Come on, the 5300cs had a DUAL SCAN passive display, I'll have you know :-) A friend of mine jokingly use to say that his 5300cs's display had the optional security feature (namely that it was dual scan passive matrix), so that nobody could see what was on his screen from the side (like on an airplane, etc.).

I have a 5300ce that I still use quite a bit too, although I've left the world of pokey OS 8.1 performance long behind. MkLinux runs wonderfully on it's (slightly faster) 117MHz processor, and 800X600 resolution is very nice for xwindows.

MkLinux is the ultimate upgrade.

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Eliott Wolfe
Winnetka, Calif
     
Tim Michael (finboy)
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Oct 14, 2000, 01:44 PM
 
My 1400s, both of them, had dual scan passive matrix color screens, and my head would be POUNDING after using them for just a few hours at a time. Not so for the active matrix models.

The 5300ce is a nice machine, still. The screens I've seen were beautiful.
     
6116  (op)
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Oct 16, 2000, 04:07 PM
 
All right, here's another dumb question related to the 5300cs. I have a G4 with an Orange Micro SCSI/Serial card. Can I set up these two to talk to each other with a serial cord and turning appletalk on? I know there's got to be something else I've got to do, but all the docs I can find on Appletalk talk about Ethernet too. Thanks.
     
Mac Enthusiast
Join Date: Oct 1999
Location: San Diego, CA, USA
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Oct 16, 2000, 06:43 PM
 
Go to the Appletalk control panel and select the applicable serial port, hook the two machines together using a LocalTalk cable NOT a serial cable. Or use two phone net adapters and phone wire.

Start up filesharing on one of the machines, choose AppleShare in the chooser and select the other machine.

drewman
     
The Wolfe
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Oct 16, 2000, 06:43 PM
 
Yes, just plug both machines together with the serial port, go to the AppleTalk control panal on both machines and set it for printer (modem) port. You'll have to have the File sharing set up on one of the machines.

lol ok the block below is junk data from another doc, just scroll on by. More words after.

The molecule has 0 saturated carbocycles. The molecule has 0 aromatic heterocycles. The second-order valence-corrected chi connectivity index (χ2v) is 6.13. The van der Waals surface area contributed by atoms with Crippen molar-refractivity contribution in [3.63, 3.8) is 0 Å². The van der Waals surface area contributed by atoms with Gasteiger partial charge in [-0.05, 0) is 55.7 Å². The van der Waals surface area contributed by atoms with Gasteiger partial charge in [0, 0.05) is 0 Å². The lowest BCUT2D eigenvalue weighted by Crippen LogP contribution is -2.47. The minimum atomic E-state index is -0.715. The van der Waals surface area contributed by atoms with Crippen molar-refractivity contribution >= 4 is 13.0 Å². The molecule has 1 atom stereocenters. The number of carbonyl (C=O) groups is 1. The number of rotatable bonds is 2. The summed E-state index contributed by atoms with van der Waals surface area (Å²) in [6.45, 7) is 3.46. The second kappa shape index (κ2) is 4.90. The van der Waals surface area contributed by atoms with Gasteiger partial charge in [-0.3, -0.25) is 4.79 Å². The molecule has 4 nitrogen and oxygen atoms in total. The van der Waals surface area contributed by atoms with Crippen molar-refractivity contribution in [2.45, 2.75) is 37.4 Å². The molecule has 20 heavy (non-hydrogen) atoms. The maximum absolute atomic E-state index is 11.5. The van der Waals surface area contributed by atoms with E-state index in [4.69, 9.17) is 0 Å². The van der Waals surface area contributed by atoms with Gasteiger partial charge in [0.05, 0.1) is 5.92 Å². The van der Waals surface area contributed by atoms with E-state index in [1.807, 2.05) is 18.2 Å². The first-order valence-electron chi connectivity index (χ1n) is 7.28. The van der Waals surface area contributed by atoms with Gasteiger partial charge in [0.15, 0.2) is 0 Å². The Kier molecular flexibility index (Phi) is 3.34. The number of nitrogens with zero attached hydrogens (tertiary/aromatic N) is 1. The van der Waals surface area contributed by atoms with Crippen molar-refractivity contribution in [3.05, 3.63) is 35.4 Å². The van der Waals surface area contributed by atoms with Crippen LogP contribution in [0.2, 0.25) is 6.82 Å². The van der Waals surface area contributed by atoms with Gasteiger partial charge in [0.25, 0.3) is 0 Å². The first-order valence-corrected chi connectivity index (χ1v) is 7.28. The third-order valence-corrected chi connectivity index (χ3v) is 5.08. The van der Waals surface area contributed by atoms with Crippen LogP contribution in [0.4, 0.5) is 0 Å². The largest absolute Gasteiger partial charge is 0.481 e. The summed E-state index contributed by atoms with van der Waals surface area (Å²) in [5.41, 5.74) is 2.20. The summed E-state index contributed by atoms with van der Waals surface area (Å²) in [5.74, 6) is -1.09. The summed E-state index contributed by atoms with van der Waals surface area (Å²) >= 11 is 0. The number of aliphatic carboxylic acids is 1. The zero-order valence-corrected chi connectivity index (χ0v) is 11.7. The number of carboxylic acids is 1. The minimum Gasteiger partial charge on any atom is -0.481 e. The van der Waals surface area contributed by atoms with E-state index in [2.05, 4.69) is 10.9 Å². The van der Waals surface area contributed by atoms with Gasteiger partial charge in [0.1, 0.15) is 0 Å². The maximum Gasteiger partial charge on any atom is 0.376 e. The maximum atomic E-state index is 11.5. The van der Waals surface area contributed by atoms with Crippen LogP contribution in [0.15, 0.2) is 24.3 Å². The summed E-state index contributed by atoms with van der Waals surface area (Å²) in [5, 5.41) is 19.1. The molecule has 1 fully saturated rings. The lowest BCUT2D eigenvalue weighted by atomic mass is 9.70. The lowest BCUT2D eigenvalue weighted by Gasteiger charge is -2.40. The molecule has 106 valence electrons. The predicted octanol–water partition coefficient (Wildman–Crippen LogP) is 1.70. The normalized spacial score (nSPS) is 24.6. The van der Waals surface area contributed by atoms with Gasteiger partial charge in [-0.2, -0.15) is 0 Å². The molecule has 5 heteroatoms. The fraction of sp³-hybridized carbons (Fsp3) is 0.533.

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Eliott Wolfe
Winnetka, Calif
     
6116  (op)
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Oct 17, 2000, 01:49 AM
 
Well, I tried it and it didn't work. After looking around on Orange Micro's site, I found this:

 * The Grappler+ SCSI /Serial board does not support AppleTalk or GeoPort devices.

Oh well. I might have to shell out for the ethernet card after all.
     
The Wolfe
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Oct 17, 2000, 04:11 AM
 
Rather than getting a PCMCIA ethernet card (unless you can get one cheap), I'd suggest looking for a Focous Inhansements Video/Ethernet combo internal NuBus expansion card for 190/5300. I've had one of these things installed in my 5300ce for about two years now and they work pretty well. I had to remove the standard 8-bit video out board that came standard on my machine, but I think the other models left the expansion slot empty. You get a 10BaseT ethernet and a DB-15 video connector on one dongle that connects to the expansion port on the back of the PowerBook. It looks kind of funny, but it works great. I can have 16-bit video-out and Ethernet at the same time with my model (they also made 8-bit video and plain 10BaseT Ethernet version). Small Dog Electronics (http://www.smalldog.com) had these avilable a while ago for something like $40.

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Eliott Wolfe
Winnetka, Calif